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Blood ran in little rivulets down the slope, across rocks, and through the sod to form crimson pools. On a tree’s thick trunk, the print of a bloody hand could be vividly discerned, where a seriously wounded man had assisted himself up in an attempt to return to safety. Packed on the ground, bodies lay in various bloodied heaps, disassembled and mutilated in every style and manner imaginable.


Those still alive and able to carry on appeared dazed, faces caked and layered with blown-back black powder, brown dirt, green grass stains, and various

shades of blue. Those with wounds would have tinges of red mixed to complete the multi hued mask.


The men fired, their right arms weary and numb from the vertical work of ramming the shot home.  Their jaws were sore and teeth loose from biting and tearing the ends of the paper cartridges.  Rifles were so hot, the gunpowder began to frequently flash and smoke before it could be pressed into the chamber along with the ball.


The toll continued to rise as the red tongues of flame lashed out.  One Rebel, started to move forward then raised his right arm and fell on his chest where he continued to lie, face down.  From under his right side, around his waist, a bright crimson pool of blood began to well out, consolidating and collecting on the grass, creating a large red stain on nature’s carpet.  With his face in the moist, green grass, he breathed heavily, bending the blades of grass before his mouth with his breath, as he pitifully and painfully moaned.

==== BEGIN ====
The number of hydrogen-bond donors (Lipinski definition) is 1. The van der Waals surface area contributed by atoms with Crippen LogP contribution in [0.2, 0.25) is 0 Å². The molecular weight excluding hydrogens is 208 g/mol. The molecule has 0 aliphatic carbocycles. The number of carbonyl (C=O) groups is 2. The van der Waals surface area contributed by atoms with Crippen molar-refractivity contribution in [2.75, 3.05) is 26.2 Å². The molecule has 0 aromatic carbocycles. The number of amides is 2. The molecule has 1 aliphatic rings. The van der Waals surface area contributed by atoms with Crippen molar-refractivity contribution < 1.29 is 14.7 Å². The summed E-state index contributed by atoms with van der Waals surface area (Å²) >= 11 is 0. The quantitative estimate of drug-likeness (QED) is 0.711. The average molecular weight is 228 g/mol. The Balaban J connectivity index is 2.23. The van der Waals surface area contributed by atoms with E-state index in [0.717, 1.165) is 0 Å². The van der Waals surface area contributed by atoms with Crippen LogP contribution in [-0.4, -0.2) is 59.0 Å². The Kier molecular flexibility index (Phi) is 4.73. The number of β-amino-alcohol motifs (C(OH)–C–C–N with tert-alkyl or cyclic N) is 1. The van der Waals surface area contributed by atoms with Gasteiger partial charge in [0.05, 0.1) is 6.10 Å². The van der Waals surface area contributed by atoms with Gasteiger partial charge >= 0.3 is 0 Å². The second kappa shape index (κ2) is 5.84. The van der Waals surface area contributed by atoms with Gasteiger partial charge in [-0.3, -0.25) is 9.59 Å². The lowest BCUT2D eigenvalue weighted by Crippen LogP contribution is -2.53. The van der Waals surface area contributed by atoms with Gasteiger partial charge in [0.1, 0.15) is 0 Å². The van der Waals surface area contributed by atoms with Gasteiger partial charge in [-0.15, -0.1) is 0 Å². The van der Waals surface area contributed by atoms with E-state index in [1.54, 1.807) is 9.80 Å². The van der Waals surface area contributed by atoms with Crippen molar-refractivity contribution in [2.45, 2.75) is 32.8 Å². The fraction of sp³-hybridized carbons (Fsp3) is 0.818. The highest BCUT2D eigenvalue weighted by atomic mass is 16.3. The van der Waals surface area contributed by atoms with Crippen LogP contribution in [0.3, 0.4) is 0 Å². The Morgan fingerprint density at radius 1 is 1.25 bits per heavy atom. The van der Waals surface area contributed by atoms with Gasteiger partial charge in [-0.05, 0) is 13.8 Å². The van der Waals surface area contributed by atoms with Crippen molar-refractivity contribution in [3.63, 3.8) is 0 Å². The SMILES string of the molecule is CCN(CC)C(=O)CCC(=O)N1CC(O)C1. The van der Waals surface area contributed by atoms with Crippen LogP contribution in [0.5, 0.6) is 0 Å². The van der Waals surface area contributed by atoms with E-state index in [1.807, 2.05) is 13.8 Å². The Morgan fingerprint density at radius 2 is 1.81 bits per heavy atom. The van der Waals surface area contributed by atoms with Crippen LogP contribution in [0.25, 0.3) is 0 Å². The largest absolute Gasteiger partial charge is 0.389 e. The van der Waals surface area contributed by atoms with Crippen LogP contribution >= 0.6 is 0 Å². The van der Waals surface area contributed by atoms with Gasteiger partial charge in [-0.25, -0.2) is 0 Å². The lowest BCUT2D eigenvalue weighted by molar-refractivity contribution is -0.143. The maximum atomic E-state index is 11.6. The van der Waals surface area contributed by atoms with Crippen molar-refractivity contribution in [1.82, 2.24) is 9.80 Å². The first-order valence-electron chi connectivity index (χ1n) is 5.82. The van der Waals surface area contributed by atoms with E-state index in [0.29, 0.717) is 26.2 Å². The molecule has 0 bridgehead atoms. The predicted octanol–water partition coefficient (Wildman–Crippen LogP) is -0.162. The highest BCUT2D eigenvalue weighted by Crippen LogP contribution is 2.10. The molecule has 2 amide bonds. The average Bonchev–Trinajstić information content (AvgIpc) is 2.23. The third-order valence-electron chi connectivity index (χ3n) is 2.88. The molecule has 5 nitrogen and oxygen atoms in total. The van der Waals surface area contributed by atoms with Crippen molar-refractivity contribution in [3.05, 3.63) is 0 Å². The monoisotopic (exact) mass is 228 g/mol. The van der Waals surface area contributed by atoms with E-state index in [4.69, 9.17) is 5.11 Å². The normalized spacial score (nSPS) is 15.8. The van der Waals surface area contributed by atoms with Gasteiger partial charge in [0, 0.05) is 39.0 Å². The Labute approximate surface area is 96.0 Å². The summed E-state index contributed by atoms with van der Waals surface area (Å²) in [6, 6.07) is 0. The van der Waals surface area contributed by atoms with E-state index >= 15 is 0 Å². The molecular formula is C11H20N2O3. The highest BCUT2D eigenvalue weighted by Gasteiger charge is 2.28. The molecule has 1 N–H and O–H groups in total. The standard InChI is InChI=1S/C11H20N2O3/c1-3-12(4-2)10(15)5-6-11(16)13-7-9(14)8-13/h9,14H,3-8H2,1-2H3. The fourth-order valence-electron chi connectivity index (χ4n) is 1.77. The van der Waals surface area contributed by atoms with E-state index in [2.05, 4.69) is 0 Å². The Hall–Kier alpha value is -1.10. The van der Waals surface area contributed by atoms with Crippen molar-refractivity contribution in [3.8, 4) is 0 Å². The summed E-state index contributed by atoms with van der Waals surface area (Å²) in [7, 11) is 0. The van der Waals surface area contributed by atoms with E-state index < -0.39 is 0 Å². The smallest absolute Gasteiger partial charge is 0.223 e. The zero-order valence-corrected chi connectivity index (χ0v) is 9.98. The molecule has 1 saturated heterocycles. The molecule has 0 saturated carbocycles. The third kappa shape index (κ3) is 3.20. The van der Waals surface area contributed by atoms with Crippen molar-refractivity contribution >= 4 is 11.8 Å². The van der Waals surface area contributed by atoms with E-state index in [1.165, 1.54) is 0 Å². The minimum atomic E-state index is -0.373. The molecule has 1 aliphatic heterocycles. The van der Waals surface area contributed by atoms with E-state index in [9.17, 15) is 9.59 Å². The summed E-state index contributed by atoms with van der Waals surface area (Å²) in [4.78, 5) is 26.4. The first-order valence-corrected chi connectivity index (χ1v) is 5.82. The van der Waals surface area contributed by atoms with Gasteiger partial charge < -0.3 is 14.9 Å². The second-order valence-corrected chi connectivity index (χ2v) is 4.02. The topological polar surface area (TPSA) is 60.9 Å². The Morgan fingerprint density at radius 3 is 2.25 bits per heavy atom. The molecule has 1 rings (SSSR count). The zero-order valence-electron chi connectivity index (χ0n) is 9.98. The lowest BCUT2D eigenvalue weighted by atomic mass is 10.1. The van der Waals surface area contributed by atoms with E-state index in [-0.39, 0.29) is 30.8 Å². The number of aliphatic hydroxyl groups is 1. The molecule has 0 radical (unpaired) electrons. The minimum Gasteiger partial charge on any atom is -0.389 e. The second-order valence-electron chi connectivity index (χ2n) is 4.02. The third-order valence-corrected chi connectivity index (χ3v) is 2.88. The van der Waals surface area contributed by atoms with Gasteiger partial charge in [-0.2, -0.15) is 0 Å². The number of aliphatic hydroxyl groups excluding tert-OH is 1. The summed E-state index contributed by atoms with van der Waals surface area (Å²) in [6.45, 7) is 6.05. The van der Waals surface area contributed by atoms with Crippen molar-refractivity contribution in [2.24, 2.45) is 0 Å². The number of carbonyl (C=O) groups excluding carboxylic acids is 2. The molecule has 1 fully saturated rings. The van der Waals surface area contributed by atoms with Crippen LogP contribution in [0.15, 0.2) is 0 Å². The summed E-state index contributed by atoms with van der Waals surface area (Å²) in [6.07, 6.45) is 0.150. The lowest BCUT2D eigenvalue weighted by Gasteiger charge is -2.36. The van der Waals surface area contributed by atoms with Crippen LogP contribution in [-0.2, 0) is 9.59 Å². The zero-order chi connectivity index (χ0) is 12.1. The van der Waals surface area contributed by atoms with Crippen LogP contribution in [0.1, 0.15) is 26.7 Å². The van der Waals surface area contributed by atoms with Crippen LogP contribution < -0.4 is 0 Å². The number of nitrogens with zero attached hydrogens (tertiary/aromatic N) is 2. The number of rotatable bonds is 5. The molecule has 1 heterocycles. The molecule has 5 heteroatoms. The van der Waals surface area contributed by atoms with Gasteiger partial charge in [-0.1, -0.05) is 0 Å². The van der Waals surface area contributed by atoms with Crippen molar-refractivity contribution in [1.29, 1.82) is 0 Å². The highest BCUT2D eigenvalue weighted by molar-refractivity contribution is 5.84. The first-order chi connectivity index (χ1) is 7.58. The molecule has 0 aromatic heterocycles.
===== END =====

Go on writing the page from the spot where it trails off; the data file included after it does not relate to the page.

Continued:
Two steps away, on his right, a comrade was flung backward, to land in a sitting position, his back up against a tree.  Extended from his throat was a slim ramrod, an unfletched arrow mistakenly left jammed in a Yankee’s rifle that quavered with each drawn out breath…until his last breath had been drawn.


Behind both of the fallen men, stood a comrade, a man whose soul had become so hardened and unsympathetic that he had become immune to any form of ordinary human emotions.  With each sound of impact on a human body, he seemed to relish and take joy in the slaughter calling out in a most indifferent voice “Goodbye Michael” and “Goodbye Peter” as each of the two comrades fell before him.


Though he’d been in combat before, Ames realized that what he’d previously experienced and endured paled in comparison to this butchery and wholesale slaughter.  Nearly as dazed as those about him, he walked among the rows of dead men, stopping at one soldier, no one in particular, who was lying in a forlorn heap on his back, staring with opened eyes at the sky. 


The dead man had been one of the lucky few who had marched into battle with shoes.  They were mud and dust encrusted, soles worn paper-thin.  The front edges where torn and holed, exposing his tattered socks and some of his toes.  His uniform was just as ragged and his fingers were entwined around the trigger and guard of his rifle.


Ames kneeled over the face of the fallen man, nearly mesmerized by the blueness reflected in the cadaver’s open eyes.  A slight breeze rustled and stoked the man’s beard.  His face was ashen.  Were his last thoughts relaxing…of chilled streams, invigorating fields, tranquil skies?  Or, where they of something else?  The heat and exhaustion of his march, the tightness and emptiness of his stomach, or of the terror, pain, and agony of his death?  Did he see Death as it took him?  Sadly, Ames knew that he would never have the answers to these questions.

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